Paw carried Clyde up to the loft, and one of Florence's suitcases. Florence climbed up to the loft just as easy as I did. I dropped Paw another quilt, he used it to cover the Indian girl and her baby. Now Paw put another log on the fire, then all of the men went outside to see how the weather was. They didn't stay outside very long, because the wind was strong and it was still snowing. Soon the lamps were blown out and everyone was settled down to sleep. Then only the light from the fireplace, cast strange shadows over the room and on the Christmas tree.
It was after midnight, when I heard the baby and hurried down the ladder. I lit one of the lamps by the stove, then handed the Indian squaw a clean diaper. I saw the Indian's bright eyes watching me, so I motioned to him, to help me put another log on the fire. I fixed two baby bottler, and handed one to the Indian girl and then I changed John Roy's diaper and fed him the other bottle. Soon the babies were sound asleep so I climbed the ladder to the loft and went back to bed.
In the morning, Bert was the first one up. He slipped out the door and shoveled a path to the outhouse, then he fed all of the animals and milked the cow. The wind had died down and it had stopped snowing, but it was very cold. Everyone was up, Paw had good fires going and Mr. Barker4s bed was rolled up and pushed under a shelf out of the way. The table had been pulled back where it belonged so that everyone could get around it.
Bert came in with a pail of milk in one hand and a lantern in the other, he blew out the lantern and asked Mr. Barker, "Do you want to see what I did last summer?" Paw opened the door to our cave and motioned for Mr. Barker and the Indian to come. Bert relit the lantern and the men followed him into the cave. The cave was dark and cold, Bert put the pail of milk on a table, then he held up the lantern so the men could see his potato box. Mr. Barker was amazed, He said, "You grew all of these potatoes by yourself? Why there must be over a thousand pounds here." Bert said, "All this stuff too!" he moved along so that the men could see the large boxes full of onions, carrots, parsnips, turnips and beans. Bert had three barrels of beans, he said, "I had an awful time shelling all those beans." Mr Barker put his hand on Bert's shoulder and said, "Bert, you have a harvest, any man could be proud of."
Back by the fire, breakfast was ready. Bowls of hot oatmeal and stacks of hot pancakes, Paw said a prayer and thanked the Lord for all our wonderful blessings and for all of our friends. After breakfast, May was telling Mr. barker and Florence about the cattle drive and the cows that jumped over her head.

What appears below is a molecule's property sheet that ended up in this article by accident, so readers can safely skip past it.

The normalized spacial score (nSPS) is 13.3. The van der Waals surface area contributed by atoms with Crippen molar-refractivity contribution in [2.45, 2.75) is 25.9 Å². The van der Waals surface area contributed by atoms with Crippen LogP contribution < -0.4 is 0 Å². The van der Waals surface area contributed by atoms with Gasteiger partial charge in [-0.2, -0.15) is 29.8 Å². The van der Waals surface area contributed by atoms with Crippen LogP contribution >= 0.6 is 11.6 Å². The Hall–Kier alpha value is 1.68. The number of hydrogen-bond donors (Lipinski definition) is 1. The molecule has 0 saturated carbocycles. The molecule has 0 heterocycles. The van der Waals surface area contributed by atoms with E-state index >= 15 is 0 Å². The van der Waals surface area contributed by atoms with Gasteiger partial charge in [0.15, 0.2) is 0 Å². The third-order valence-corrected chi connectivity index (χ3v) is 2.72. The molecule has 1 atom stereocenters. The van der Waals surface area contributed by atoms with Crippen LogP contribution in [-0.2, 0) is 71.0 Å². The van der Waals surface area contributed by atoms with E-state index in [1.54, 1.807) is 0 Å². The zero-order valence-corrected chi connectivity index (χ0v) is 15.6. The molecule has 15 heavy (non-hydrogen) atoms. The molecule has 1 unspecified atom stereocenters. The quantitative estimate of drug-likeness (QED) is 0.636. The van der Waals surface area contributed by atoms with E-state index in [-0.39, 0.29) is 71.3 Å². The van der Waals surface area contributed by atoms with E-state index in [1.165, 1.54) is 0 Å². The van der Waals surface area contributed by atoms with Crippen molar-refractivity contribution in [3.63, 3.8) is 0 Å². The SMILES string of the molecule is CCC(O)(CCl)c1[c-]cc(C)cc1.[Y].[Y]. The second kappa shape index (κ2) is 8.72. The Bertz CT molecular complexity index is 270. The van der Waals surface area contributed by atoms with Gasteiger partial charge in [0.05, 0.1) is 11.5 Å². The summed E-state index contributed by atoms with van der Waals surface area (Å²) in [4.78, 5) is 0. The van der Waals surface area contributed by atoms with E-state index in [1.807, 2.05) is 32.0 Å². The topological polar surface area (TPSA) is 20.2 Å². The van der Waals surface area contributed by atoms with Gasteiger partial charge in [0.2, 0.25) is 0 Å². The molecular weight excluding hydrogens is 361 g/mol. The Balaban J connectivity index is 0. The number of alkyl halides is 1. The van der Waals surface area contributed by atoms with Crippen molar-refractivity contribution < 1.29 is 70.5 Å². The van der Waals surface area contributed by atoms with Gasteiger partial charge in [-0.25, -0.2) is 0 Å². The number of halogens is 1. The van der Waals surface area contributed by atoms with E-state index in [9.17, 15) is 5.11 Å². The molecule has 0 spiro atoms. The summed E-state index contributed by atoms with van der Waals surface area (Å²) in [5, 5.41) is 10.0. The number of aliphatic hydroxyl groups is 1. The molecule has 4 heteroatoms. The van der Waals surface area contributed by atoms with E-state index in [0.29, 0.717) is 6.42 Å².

Uncle Tom came and was talking to the Indian, Uncle Tom understood Indian talk better than we did. Uncle Tom told us that the Indians wanted to sell enough jewelry, to get money to buy potatoes and beans, that some of the Indian people were hungry. Bert said, "They don't have to go to the store and pay such high prices, I will give them some spuds and beans." Just then, there was a knock on the door. Paw opened the door and there stood Jones with four other men, they had a coil of rope and they demanded that Paw give them the Indian, so that they could hang him. Paw said, "Wait a minute, What has the Indian done, where and when did the thing happen, that you should want the Indian to be hanged?" Uncle Tom was standing beside Paw blocking the doorway. Jones said,' "Joe was crying and yelling and making an awful racket, I told Joe to shut up, so I could sleep. Joe just kept on a yelling and groaning, that his busted arm hurt something fierce. I told him five or six times to quit making so much racket, then I got up and went down to the saloon to get a drink, but the saloon was all dark and locked up, so I went back home. On the way home there was Indians all around me yelling at me, I went into my house, then the Indians came in, one after another, they sneaked into the far corner, then they all started yelling and babbling and making a uproar. I grabbed my gun and shot one shot at the noise. Then all the Indians were gone except one and he shot back and his shot hit Joe. Now Joe is dead! And I want that Indian." Jones exclaimed. Paw said, "The Indian wasn't anywhere near your house last night. He does not have a gun, he did not shoot your boy! Now Mr. Jones, all that liquor you've been drinking is effecting your mind. We will send someone to get the sheriff from the county seat over here to investigate the steeling, the stabbing and the killing." Jones looked Paw straight in the face and said, "Am I crazy? Do you think I shot Joe?" Before anyone realized what he was doing, Jones raised his gun and shot himself in the chest. Jones slumped to the ground, dead. Paw told the four men, "You wanted to help Jones, now I can tell you what to do. Pete, you go around to all the men, see if you can get a donation to pay for railroad tickets for Mrs. Jones and her children, to go back home to her parents. Jake, you see if you can get two or three men to help you make two coffins." "I have been thinking about donating five acres of my land for a building site for a church and cemetery." Paw was now talking to everyone. Then he said, "Bill you can help me tie this body onto my sled and come with me to see if we can test the ground, if it isn't frozen to deep, we will dig two graves. The fourth man that was with Jones said that he would ride to Boulder to get the sheriff and a minister. The men all went off together, pulling the sled with its gruesome load and going about their assigned tasks. Soon Paw pointed out the place where the cemetery would be., He said, "In the spring I will build a fence around the cemetery and churchyard." The men dug away three feet of snow and found that the ground was frozen only about six inches deep. Bill said that he would get some men to dig the graves. so then Paw went to talk with Mrs. Jones. Paw told Mrs. Jones what had happened at our house. Then the men brought Jones's body in and laid it on his bed. Paw told-Mrs. Jones to gather up her clothes and come with him, to our house. Mrs. Jones said -that they had very few pieces of clothing. Paw talked with the older boy, Frank. Frank said, "I will go with my Mother back east to my grandparents farm but right now I want to stay in town with a friend." Paw put Mrs. Jones and her two girls on the sled and trudged home.